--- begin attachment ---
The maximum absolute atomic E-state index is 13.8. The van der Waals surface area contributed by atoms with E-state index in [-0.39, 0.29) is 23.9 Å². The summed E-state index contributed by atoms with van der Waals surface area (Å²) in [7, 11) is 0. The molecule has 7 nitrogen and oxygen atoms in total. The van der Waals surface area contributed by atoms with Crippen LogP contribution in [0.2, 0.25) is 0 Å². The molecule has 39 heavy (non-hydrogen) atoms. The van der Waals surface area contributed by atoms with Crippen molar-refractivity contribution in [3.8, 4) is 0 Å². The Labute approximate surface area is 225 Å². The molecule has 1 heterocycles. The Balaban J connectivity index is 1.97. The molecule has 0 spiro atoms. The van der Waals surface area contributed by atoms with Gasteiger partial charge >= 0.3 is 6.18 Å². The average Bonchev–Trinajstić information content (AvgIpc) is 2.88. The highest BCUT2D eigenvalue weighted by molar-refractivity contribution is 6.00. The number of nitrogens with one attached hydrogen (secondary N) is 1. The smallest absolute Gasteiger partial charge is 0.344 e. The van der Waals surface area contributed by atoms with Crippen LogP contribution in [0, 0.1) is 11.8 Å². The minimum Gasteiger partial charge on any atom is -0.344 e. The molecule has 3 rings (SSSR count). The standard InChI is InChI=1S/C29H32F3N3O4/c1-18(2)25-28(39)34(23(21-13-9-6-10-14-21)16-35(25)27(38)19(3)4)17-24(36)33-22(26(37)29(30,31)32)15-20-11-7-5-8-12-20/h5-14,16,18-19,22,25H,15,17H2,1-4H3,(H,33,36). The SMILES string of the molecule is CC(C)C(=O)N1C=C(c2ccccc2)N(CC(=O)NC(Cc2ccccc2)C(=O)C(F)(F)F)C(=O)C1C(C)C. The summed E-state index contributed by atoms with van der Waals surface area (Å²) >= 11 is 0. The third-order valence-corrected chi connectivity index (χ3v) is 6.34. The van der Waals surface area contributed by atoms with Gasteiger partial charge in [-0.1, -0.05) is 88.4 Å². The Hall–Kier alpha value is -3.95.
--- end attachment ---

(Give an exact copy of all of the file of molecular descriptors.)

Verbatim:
The maximum absolute atomic E-state index is 13.8. The van der Waals surface area contributed by atoms with E-state index in [-0.39, 0.29) is 23.9 Å². The summed E-state index contributed by atoms with van der Waals surface area (Å²) in [7, 11) is 0. The molecule has 7 nitrogen and oxygen atoms in total. The van der Waals surface area contributed by atoms with Crippen LogP contribution in [0.2, 0.25) is 0 Å². The molecule has 39 heavy (non-hydrogen) atoms. The van der Waals surface area contributed by atoms with Crippen molar-refractivity contribution in [3.8, 4) is 0 Å². The Labute approximate surface area is 225 Å². The molecule has 1 heterocycles. The Balaban J connectivity index is 1.97. The molecule has 0 spiro atoms. The van der Waals surface area contributed by atoms with Gasteiger partial charge >= 0.3 is 6.18 Å². The average Bonchev–Trinajstić information content (AvgIpc) is 2.88. The highest BCUT2D eigenvalue weighted by molar-refractivity contribution is 6.00. The number of nitrogens with one attached hydrogen (secondary N) is 1. The smallest absolute Gasteiger partial charge is 0.344 e. The van der Waals surface area contributed by atoms with Crippen LogP contribution in [0, 0.1) is 11.8 Å². The minimum Gasteiger partial charge on any atom is -0.344 e. The molecule has 3 rings (SSSR count). The standard InChI is InChI=1S/C29H32F3N3O4/c1-18(2)25-28(39)34(23(21-13-9-6-10-14-21)16-35(25)27(38)19(3)4)17-24(36)33-22(26(37)29(30,31)32)15-20-11-7-5-8-12-20/h5-14,16,18-19,22,25H,15,17H2,1-4H3,(H,33,36). The SMILES string of the molecule is CC(C)C(=O)N1C=C(c2ccccc2)N(CC(=O)NC(Cc2ccccc2)C(=O)C(F)(F)F)C(=O)C1C(C)C. The summed E-state index contributed by atoms with van der Waals surface area (Å²) >= 11 is 0. The third-order valence-corrected chi connectivity index (χ3v) is 6.34. The van der Waals surface area contributed by atoms with Gasteiger partial charge in [-0.1, -0.05) is 88.4 Å². The Hall–Kier alpha value is -3.95.